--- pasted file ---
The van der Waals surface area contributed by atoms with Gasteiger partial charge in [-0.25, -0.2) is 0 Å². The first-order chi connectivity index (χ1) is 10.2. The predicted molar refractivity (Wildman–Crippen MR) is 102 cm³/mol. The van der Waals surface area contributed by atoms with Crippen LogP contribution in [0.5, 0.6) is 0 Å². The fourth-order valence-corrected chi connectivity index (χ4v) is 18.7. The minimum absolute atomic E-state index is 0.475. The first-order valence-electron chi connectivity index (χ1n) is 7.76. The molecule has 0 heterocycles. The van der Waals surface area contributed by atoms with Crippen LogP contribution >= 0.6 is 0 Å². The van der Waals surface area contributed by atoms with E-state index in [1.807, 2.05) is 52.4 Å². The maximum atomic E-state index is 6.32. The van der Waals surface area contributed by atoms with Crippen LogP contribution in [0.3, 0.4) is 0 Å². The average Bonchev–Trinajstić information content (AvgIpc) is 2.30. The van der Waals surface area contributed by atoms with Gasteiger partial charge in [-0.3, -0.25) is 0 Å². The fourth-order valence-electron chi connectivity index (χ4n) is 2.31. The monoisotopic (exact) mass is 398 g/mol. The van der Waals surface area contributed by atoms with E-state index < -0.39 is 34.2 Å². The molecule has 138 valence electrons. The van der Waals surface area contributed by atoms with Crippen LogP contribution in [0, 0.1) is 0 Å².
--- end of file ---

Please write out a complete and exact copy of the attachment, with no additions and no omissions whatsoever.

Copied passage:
The van der Waals surface area contributed by atoms with Gasteiger partial charge in [-0.25, -0.2) is 0 Å². The first-order chi connectivity index (χ1) is 10.2. The predicted molar refractivity (Wildman–Crippen MR) is 102 cm³/mol. The van der Waals surface area contributed by atoms with Crippen LogP contribution in [0.5, 0.6) is 0 Å². The fourth-order valence-corrected chi connectivity index (χ4v) is 18.7. The minimum absolute atomic E-state index is 0.475. The first-order valence-electron chi connectivity index (χ1n) is 7.76. The molecule has 0 heterocycles. The van der Waals surface area contributed by atoms with Crippen LogP contribution >= 0.6 is 0 Å². The van der Waals surface area contributed by atoms with E-state index in [1.807, 2.05) is 52.4 Å². The maximum atomic E-state index is 6.32. The van der Waals surface area contributed by atoms with Crippen LogP contribution in [0.3, 0.4) is 0 Å². The average Bonchev–Trinajstić information content (AvgIpc) is 2.30. The van der Waals surface area contributed by atoms with Gasteiger partial charge in [-0.3, -0.25) is 0 Å². The fourth-order valence-electron chi connectivity index (χ4n) is 2.31. The monoisotopic (exact) mass is 398 g/mol. The van der Waals surface area contributed by atoms with E-state index < -0.39 is 34.2 Å². The molecule has 138 valence electrons. The van der Waals surface area contributed by atoms with Crippen LogP contribution in [0, 0.1) is 0 Å².